He loved music, and would keep us all in stitches with his imitations of Elvis, Waylon Jennings and others. He had two famous lines that he used throughout his life, “just doin’ my thang” and “heels a clickin’. He loved life and he loved his kids, grandkids and his nieces and nephew. He loved Peterbilts, chili dogs with onions and a cold Budweiser. Roy Beaman and Joe Meads were two of his many elementary and high school friends he stayed close with throughout the years.

Jim is survived by his 3 children, Steven Edward of Lake Tahoe, Jeffrey Allan of Huntington Beach and Jayme Nicole of Long Beach. Also 3 grandchildren, Eliza, Van and Marley and his sister, Patricia Kolstad of Laguna Woods. Nieces, Kari Leslie, Kori Kolstad and Kristen Miranda and nephew Bruce Kolstad, as well as 9 great nieces and nephews. His father and mother preceded him in death.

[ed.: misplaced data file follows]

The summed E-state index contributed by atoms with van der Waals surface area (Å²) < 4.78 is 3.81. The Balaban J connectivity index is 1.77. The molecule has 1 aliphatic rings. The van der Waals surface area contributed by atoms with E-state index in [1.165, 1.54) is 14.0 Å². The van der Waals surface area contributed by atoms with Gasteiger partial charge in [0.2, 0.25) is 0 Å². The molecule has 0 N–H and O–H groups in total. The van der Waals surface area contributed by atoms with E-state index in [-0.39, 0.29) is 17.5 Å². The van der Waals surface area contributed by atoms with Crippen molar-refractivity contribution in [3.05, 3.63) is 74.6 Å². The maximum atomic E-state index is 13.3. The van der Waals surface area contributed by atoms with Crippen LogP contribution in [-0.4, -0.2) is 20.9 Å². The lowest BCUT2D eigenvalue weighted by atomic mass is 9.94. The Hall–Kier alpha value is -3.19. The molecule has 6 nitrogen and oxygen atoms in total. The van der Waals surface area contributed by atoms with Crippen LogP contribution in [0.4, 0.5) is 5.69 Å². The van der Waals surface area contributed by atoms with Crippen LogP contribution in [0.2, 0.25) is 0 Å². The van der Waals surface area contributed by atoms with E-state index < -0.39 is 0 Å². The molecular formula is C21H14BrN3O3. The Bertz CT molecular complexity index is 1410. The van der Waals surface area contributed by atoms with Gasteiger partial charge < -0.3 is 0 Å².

Visitation will be held on Wednesday, February 26 from 7:00 pm to 9:00 pm at O’Connor Laguna Hills Mortuary, 25301 Alicia Parkway, Laguna Hills 92653.

Funeral Services will be held on Thursday, February 27 at 10:00 am at the Mortuary.

Graveside Services will follow the funeral service at Riverside National Cemetery at 1:00 pm.

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10 responses to James E. Branch

  1. becky lomaka says:

    Dear Pat, Kari, Michael and family, I am so sorry for your loss. What wonderful photos you have posted! I love the one of Pat and Jim. You are an amazing family! Love to all of you.
    Becky Lomaka and family

  2. Colleen says: